The speed of technological advances brings another risk: the regulatory risk. This is because the new businesses that are emerging are so advanced that existing laws do not regulate them yet. The result is a mismatch between the law and the private sector. Uber is a classic example. It was only after it emerged that governments from various countries came to discuss how – and if – it could operate. After millions of dollars were invested, Uber was banned or restricted in different countries, such as Italy, Denmark, Japan, Germany and the United States. “Legislation does not usually keep up with market changes”, states Vivian Bernardi, from Makro. “Therefore, we must always be vigilant to follow the law.”
In the regulatory sphere, it is also worth mentioning the issues related to cross-border trade. After an outbreak of globalization, in which trade borders fell down and countries entered into free trade agreements, there is now a new protectionist wave. One of the main weapons is in the regulatory aspect, which appears as a reaction to the movement of convergence of trade territories. Recently, the United States has created rules to reduce steel imports. And the European Union used the legislation to curb the purchase of Brazilian chicken, to name only two examples.
In Adam Smith’s time, information took days to get from one city to another – or months in the case of different countries. Today, information circulates almost in real time. Again, there are opportunities and risks involved. The upside is that distance is no longer a hindrance to the disclosure of a product or service. The downside is that bad news spread just as easily. “The relationship between companies and customers or consumers has changed with social networks”, explains Anselmo Bonservizzi, Deloitte’s partner in the Risk Advisory area and leader of the Strategic and Reputation Risks practice. “Today, reputation risks are very high and any brand may have its image shaken with the spread of negative news”, he adds.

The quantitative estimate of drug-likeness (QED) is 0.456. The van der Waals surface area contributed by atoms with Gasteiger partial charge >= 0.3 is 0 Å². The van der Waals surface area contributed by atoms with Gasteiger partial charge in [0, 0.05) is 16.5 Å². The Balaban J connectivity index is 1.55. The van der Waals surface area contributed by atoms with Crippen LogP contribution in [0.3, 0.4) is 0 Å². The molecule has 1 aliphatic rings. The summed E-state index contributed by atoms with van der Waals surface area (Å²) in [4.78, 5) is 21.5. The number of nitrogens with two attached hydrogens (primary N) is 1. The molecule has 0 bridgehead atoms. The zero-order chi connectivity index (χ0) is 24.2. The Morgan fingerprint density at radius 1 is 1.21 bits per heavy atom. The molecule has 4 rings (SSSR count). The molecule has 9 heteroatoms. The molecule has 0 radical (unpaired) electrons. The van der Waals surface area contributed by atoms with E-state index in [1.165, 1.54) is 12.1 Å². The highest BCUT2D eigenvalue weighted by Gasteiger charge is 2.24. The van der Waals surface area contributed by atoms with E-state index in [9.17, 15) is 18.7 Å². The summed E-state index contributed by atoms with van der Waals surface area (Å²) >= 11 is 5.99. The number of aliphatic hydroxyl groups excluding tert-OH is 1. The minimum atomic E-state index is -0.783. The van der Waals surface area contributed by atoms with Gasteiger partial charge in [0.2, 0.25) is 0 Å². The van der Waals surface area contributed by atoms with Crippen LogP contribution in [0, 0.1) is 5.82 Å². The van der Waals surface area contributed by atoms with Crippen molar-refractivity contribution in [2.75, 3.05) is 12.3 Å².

These problems do not only occur in extreme situations, such as an outbreak of infection from eating contaminated food, a fatal automobile accident caused by vehicle system failures, or a gaffe committed by an executive that became viral in social networks and caused a barrage of criticism. When businesses start new activities, they automatically incur reputation risks.
Reputation risks are very high nowadays and any brand can have its image shaken with the spread of negative news. It is necessary to thoroughly assess and minimize these risks., Anselmo Bonservizzi, Deloitte's partner in the Risk Advisory area and leader in the Strategic and Reputation Risks practice.
An example is when a company that acts in the B2B (Business to Business) market decides to open stores, whether physical or online, to serve customers and end consumers. According to Bonservizzi, companies that do this must recognize that they are entering an unknown territory and prepare themselves for the new scenario. “By operating in new businesses, companies need to change their internal structure, that is, to do it differently”, says the Deloitte partner. But few have this care – they do not even assess whether they are prepared for the new challenges. “Many capabilities of the companies, which were efficient in the previous mode of production, are not productive for the new reality”, Bonservizzi adds. One of the possible results of this neglect is the appearance of service failures which, today, cause serious damage to the reputation. “If a customer orders online, we need a system that ensures product availability and fast delivery” says Vivian Bernardi. “If we do not meet the customer’s expectations, we lose their confidence.”